Goal: To assess the impact of the unfolding economic and humanitarian crisis in Puerto Rico from the perspective of stateside communities and local governments. Panelists are national leaders that influence local governments. The moderator specializes in local issues and is a leading media voice on the issue.
2:45 p.m. Concurrent Panels: Puerto Ricans
1. Civil Rights, Human Rights, and Civic Engagement
José E. López, Lecturer, Latin American and Latino Studies, University of Illinois (IL)
Jimmy Torres Velez, President, Puerto Rican Action Initiative (FL)
Yanil Terón, Executive Director, Center For Latino Progress (CT)
Moderator: Juan Cartagena, President and General Counsel, LatinoJustice PRLDEF (NY)
Goal: To examine various aspects of stateside Puerto Ricans’ political participation and engagement, especially as they relate to the ongoing presidential season and the role that community organizations and leaders play in swing states with large number of Puerto Rican voters (OH, FL, and PA). Panelists are engaged in political mobilization at the local level and are part of broader coalitions for voter registration and mobilization.
Margaret Rivera, Board President, Aspira Delaware (DE)
Roberto Sanabria, Director of Equal Opportunity and Access, Northwestern University (IL)
Johanna López, Orange County Public School Teacher of the Year (FL)
Moderator: Ronald Blackburn-Moreno, President and CEO, Aspira (DC)
Goal: To examine disparities in education, issues affecting the educational pipeline, expectations about federal reform at the local level, and prospects for bilingual education.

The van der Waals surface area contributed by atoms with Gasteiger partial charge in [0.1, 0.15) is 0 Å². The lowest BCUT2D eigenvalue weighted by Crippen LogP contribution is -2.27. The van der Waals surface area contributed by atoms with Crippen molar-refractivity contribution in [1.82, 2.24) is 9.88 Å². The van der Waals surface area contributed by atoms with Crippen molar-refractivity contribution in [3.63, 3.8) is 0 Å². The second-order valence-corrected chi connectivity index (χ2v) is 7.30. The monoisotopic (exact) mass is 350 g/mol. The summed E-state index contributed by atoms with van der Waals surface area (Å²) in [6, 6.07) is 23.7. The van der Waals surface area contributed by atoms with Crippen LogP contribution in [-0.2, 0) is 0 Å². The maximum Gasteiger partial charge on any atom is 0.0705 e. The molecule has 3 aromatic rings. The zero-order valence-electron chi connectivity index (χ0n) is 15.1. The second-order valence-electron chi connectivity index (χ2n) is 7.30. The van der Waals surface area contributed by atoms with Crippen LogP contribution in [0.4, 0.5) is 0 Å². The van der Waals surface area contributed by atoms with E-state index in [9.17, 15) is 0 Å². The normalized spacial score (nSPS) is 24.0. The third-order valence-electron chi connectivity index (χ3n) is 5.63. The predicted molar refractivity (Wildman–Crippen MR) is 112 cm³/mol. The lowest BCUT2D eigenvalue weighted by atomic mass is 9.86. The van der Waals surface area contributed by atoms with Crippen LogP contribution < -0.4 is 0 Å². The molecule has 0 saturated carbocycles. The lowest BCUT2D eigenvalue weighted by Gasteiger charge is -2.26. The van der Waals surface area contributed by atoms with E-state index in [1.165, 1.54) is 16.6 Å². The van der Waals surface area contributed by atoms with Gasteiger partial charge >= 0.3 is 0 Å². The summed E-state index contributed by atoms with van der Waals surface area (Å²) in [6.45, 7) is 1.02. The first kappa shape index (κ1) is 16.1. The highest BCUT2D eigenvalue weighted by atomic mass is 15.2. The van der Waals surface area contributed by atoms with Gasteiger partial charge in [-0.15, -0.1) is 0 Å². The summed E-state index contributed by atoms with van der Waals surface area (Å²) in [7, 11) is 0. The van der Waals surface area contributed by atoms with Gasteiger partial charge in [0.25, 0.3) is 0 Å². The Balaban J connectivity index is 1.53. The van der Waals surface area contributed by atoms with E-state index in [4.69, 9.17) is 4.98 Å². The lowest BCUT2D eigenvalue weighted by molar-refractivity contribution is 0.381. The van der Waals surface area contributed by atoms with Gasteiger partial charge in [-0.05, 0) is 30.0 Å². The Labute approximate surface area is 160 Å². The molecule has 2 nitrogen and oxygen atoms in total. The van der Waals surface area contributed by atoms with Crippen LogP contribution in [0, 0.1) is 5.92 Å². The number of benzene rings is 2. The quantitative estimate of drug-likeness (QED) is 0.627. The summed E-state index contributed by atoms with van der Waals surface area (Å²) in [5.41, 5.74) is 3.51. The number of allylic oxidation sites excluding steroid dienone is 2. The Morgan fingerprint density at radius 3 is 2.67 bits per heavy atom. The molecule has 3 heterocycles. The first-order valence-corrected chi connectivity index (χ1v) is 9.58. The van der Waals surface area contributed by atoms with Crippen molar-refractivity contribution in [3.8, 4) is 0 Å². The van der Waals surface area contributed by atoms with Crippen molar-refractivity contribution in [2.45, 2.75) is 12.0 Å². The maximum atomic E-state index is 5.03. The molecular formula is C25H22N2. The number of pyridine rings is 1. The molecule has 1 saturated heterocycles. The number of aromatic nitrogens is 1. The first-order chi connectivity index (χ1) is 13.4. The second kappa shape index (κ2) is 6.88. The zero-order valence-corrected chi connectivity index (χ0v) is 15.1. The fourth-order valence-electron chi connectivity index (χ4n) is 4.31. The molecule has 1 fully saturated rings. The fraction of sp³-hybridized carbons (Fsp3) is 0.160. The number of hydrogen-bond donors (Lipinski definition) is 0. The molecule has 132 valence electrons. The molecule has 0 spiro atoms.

3. Environment and Community Development
Eddie Bautista, Executive Director, NYC Environmental Justice Alliance (NY)
Marcos Vilar, Vilar Strategy Group (FL)
Yulissa Arce, Climate Change Program Manager, Florida Institute for Reform & Empowerment
Moderator: Luis Garden-Acosta, President, El Puente (NY)
Goal: To examine the environmental impact on health and quality of life among stateside Puerto Ricans and to assess community strategies to foster both sustainability and civic engagement on environmental issues.
4. Health Disparities
Melissa Fuster, PhD, Brooklyn College (NY)
José Sánchez, CEO, Norwegian-American Hospital (IL)
Josephine Mercado, Founder/Executive Director, Hispanic Health Initiatives, Inc. (FL)
Maria Idali Torres, MSPH, PhD, Director, Gaston Institute for Latino Community Development and Public Policy, University of Massachusetts
Moderator: Raúl Russi, CEO, Acacia Network (NY)
Goal: To examine health disparities, especially in key areas such as diabetes, asthma, and its relations to nutrition, policies, and effective preventive community strategies. Of special interest are the enrollment of Puerto Ricans in health plans—especially Medicare and Medicaid, community-based health networks providing services, and cultural competency across local and state health systems.